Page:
Paul Montemuro, chairman of the Penn Forest Township board of supervisors, made it a point last night to thank everyone who took part in getting the township back up and running after superstorm Sandy.

The hurricane, which ripped through the area last Monday, tore down trees, power lines and poles, and left a large number of people in Carbon County and the surrounding counties with widespread power outages.

"I really wanted to thank PPL for getting the job done. The crews that came through this area were from out of state and they did an amazing job," said Montemuro.

"But I especially want to thank Penn Forest 1 and 2 volunteer fire companies for all that they did. Both companies opened up shelters for anyone who needed them. They gave them hot food, heat, bottled water and if they needed it, a place to sleep. And it wasn't just the firefighters; township residents came by and helped cook meals. It was wonderful."

Montemuro said that the township had received a letter from PPL, which contained a warning that under no circumstances should anyone touch a tree that is leaning or touching wires.

Montemuro made a suggestion to residents that in the future, should they encounter any issues with PPL utility poles that, if it is safe, they should get the two numbers that are found on metal tags on the poles.

"With these two numbers it makes it very easy for PPL to locate the problem and it cuts down the time it takes to make the repair."

The issue of the Navitat zip line project came up during public comment. Last week the planning commission held a meeting to review the application and the engineering comments, but due to the number of residents who addressed the commission during the public session, the commission never got to conduct its business of reviewing the application.

"There is currently an engineering review letter in Navitat's hands with about 30 items that they need to address," township solicitor Gregory Mousseau said. "We never got to that point."

Mousseau explained that it is the job of the planning commission to hear the discussion between the township engineer and the applicant. Both Montemuro and Mousseau encouraged anyone interested in better understanding the situation and what will be required of Navitat, get copies of the planning guide and the Subdivision and Land Development Ordinance (SALDO,) or stop by and review a copy at the township building.

Supervisor Christian Fazio made a point of thanking Penn Forest 1 Vol. Fire Company for "opening their doors for the meeting and for providing traffic control." She also wanted to thank Jim Thorpe National Bank for allowing the use of its parking lot for the meeting as well.

William Miller, a resident of Bear View development, addressed the board on the matter.

"They (Navitat) said that their study said that the traffic on Bear Creek Drive would increase 10.5 percent," said Miller. "My calculations put it more like 43 percent. If they are only willing to contribute 10.5 percent, who will foot the difference, the township?"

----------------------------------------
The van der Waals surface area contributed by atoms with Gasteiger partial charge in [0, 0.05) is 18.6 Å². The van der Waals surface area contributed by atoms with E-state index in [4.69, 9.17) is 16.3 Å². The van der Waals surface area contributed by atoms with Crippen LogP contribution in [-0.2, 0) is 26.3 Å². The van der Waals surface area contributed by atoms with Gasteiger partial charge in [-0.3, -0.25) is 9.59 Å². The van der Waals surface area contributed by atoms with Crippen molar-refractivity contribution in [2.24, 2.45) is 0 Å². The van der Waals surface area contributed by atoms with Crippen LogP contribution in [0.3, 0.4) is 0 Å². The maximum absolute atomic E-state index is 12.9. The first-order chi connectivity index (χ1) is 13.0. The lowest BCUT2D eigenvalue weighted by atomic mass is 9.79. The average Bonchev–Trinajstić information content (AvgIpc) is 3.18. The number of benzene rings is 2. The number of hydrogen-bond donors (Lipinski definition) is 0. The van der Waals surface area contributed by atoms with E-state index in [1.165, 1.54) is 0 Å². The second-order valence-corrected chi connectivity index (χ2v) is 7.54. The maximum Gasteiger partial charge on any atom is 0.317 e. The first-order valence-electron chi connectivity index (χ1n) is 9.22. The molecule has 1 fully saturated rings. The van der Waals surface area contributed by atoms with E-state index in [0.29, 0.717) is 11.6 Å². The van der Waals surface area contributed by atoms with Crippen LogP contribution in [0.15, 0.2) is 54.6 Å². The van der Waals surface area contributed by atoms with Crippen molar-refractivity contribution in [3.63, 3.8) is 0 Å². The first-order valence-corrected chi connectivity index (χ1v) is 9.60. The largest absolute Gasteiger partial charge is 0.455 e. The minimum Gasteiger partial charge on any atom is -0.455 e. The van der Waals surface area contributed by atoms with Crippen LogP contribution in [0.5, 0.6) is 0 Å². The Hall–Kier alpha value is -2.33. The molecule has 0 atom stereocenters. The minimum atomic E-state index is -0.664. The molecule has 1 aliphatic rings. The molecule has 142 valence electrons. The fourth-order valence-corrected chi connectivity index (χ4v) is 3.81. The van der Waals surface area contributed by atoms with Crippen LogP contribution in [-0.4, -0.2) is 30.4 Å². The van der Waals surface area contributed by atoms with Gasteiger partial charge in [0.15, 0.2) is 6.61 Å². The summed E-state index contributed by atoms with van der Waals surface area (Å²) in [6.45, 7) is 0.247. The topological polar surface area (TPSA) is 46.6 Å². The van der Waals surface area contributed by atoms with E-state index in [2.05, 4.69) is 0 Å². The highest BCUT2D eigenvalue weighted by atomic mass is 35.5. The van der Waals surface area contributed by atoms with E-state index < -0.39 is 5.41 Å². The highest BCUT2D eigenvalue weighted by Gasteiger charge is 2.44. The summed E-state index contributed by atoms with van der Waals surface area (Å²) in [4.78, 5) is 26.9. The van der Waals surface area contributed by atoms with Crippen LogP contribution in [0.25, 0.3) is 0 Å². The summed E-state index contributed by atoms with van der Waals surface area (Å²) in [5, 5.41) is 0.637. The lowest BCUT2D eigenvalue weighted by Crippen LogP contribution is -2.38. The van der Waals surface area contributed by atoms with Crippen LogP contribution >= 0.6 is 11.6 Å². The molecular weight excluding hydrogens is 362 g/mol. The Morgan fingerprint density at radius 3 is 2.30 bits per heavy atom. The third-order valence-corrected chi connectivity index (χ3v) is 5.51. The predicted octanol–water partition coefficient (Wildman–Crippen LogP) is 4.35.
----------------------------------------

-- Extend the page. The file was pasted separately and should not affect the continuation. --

"No," Montemuro said in response, "we can't; it's a private road. That is what the planning commission is there for (to get answers to those questions)."

Supervisor Alan Katz, who attended the meeting via conference call, weighed in.

"Any company that's coming in and bringing in extra traffic on that road is in fairyland if they think they can do that."

The next planning commission meeting is scheduled for Monday, Nov. 26. At this time Navitat is not on the agenda. Anyone interested in attending the planning commission meetings regarding Navitat should check with the township after the close of business on Nov. 13, to confirm if Navitat will be on the agenda.

In other business, the township has received four applications for the recreation committee. Anyone interested can fill out an application at the township building. There will be seven members selected for the committee. Three from above the turnpike, three from below the turnpike and one member will represent the Jim Thorpe Area School District. All candidates must submit to a background check.

The amended amusement tax ordinance will be advertised this month and will be submitted for approval next meeting.

There will be a budget workshop held on Thursday, Nov. 15, at 6 p.m. The meeting is open to the public.

The township received two letters from DEP dated Oct. 19, regarding fill material and the storage/stockpiling of reclaimed asphalt pavement and construction debris. This was in response to a complaint received by DEP regarding the materials collected from the PennDOT repaving of Route 903, that is being stored across from Bear Lake.

The letter stated that "DEP conducted inspection on Oct. 18, 2012 which found stockpiles of RAP appear to meet the requirements/conditions of PA Industry Wide CoProduct #1. No further action appears warranted by the Waste Management Program of the PA DEP at this time."

The township has received a plan for the traffic lights which will service the slip ramps for the turnpike access on Route 903. The plan would start to be put in place in spring 2013. The plan calls for installing twelve traffic lights in total. Montemuro explained the once the lights are installed they become the property and responsibility of the township.

"We want the best options included in the plans," Montemuro said.

He pointed out the concerns the board has with the area where the lights will be installed, indicating that they will be requesting that the plan include such things as LED lights, flashes so the lights can be seen in the fog, backup power generators and switching so that the lights change automatically for emergency vehicles.

The township building will be closed to the public Tuesday, Nov. 6 for Election Day; however, the lower level will be open for polling.

The building will also be closed Nov. 12, for Veterans Day.